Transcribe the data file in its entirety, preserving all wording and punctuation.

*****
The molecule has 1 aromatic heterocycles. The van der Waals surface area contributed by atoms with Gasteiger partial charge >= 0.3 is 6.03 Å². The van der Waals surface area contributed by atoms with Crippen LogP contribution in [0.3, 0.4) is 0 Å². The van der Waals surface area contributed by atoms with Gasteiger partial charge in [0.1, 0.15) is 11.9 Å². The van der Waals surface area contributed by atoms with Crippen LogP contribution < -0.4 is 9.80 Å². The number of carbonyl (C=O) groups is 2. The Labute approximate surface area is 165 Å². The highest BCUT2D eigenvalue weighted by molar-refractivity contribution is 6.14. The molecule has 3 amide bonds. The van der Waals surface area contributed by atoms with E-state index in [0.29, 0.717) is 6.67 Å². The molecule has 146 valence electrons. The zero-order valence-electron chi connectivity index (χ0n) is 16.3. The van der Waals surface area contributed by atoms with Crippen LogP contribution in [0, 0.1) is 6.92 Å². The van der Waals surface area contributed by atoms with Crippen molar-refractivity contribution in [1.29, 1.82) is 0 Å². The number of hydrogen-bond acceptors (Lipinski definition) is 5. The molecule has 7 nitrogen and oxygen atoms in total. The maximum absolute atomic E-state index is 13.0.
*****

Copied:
The molecule has 1 aromatic heterocycles. The van der Waals surface area contributed by atoms with Gasteiger partial charge >= 0.3 is 6.03 Å². The van der Waals surface area contributed by atoms with Crippen LogP contribution in [0.3, 0.4) is 0 Å². The van der Waals surface area contributed by atoms with Gasteiger partial charge in [0.1, 0.15) is 11.9 Å². The van der Waals surface area contributed by atoms with Crippen LogP contribution < -0.4 is 9.80 Å². The number of carbonyl (C=O) groups is 2. The Labute approximate surface area is 165 Å². The highest BCUT2D eigenvalue weighted by molar-refractivity contribution is 6.14. The molecule has 3 amide bonds. The van der Waals surface area contributed by atoms with E-state index in [0.29, 0.717) is 6.67 Å². The molecule has 146 valence electrons. The zero-order valence-electron chi connectivity index (χ0n) is 16.3. The van der Waals surface area contributed by atoms with Crippen LogP contribution in [0, 0.1) is 6.92 Å². The van der Waals surface area contributed by atoms with Crippen molar-refractivity contribution in [1.29, 1.82) is 0 Å². The number of hydrogen-bond acceptors (Lipinski definition) is 5. The molecule has 7 nitrogen and oxygen atoms in total. The maximum absolute atomic E-state index is 13.0.